Deflagration on Page 58

MR. DORMAN: — and I am not envisioning how a turbine building event, that’s being postulated by others, would cause the damage that I’m currently looking at on the Unit 1 reactor building.

CHAIRMAN JACZKO: Okay.

MR. DORMAN: The other issue that we’ve raised is that the apparent mode of force for such an event in the turbine building would be hydrogen that cooled the turbine, and we don’t see any deflagration issue, in terms of —

CHAIRMAN JACZKO: Okay.

MR. DORMAN: — we don’t see any flame —

CHAIRMAN JACZKO: Right, which you’d see from a hydrogen explosion.

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The elephants are coming : say hello to the Makenai-Zô

Feb 23rd, 2012 by Senrinomichi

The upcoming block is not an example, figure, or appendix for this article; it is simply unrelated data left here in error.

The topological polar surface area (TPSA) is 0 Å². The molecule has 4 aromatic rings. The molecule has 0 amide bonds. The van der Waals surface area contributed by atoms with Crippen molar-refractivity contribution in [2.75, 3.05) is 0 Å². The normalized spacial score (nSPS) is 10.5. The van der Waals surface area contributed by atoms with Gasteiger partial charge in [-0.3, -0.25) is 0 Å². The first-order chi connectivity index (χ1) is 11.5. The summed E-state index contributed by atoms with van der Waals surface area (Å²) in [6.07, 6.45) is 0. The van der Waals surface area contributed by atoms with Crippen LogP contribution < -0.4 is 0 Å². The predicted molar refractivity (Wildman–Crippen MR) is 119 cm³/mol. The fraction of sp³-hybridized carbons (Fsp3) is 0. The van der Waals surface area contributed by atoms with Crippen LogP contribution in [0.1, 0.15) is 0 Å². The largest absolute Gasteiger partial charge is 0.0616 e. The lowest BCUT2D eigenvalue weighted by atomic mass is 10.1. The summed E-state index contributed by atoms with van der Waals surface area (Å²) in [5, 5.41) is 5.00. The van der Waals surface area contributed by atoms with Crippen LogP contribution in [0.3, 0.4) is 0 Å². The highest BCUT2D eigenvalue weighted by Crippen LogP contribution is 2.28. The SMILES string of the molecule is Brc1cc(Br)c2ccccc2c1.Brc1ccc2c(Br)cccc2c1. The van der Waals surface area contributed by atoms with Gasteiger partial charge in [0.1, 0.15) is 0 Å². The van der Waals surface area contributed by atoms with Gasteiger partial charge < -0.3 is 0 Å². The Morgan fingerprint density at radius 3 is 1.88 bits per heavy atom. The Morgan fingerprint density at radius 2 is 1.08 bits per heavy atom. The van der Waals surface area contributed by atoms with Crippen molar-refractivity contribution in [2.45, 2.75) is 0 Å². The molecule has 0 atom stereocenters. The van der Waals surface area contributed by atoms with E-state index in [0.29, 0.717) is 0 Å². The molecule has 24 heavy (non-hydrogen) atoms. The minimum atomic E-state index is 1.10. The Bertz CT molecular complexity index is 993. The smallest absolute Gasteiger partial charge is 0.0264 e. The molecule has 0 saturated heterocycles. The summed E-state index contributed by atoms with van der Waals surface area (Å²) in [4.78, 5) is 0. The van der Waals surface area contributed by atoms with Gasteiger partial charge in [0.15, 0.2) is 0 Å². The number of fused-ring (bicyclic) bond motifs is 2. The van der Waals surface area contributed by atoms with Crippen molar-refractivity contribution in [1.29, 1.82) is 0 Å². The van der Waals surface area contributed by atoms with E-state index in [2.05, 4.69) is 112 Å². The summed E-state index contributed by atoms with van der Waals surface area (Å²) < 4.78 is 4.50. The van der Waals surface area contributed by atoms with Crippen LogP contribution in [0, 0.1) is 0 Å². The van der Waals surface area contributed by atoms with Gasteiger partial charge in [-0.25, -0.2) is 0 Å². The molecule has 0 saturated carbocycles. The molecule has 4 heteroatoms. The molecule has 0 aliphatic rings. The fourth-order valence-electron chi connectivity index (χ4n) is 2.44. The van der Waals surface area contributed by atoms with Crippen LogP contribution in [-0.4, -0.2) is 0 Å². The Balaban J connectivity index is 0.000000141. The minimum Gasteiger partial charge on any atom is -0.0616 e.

Senrinomichi is proud that the documentary film 311: In the moment will be screened for the first time outside the festival circuit during our commemoration event 明日の為に Pour demain (For tomorrow) on March 11. We are honored that the film will be screened in the presence of its director, Kyoko Gasha, who has kindly agreed to participate in a question and answer session after the screening.

311: In the moment tells the story of women living in the areas worst affected by the triple disaster which struck Japan on March 11 last year. During the film, you can discover the story of the Makenai-Zô.

Makenai-Zô is a hand towel in the form of an elephant. In Japanese, “Makenai-Zô” means “We’ll never give-up”, while  “Zo” by itself means “elephant”; this play on words gives this elephant-shaped towel – that you can hang in your kitchen or bathroom – its unique name. By adopting an elephant, you give hope to one or more of the hundreds of thousands of people made homeless following the triple disaster which struck north eastern Japan last March.

 Article continues at: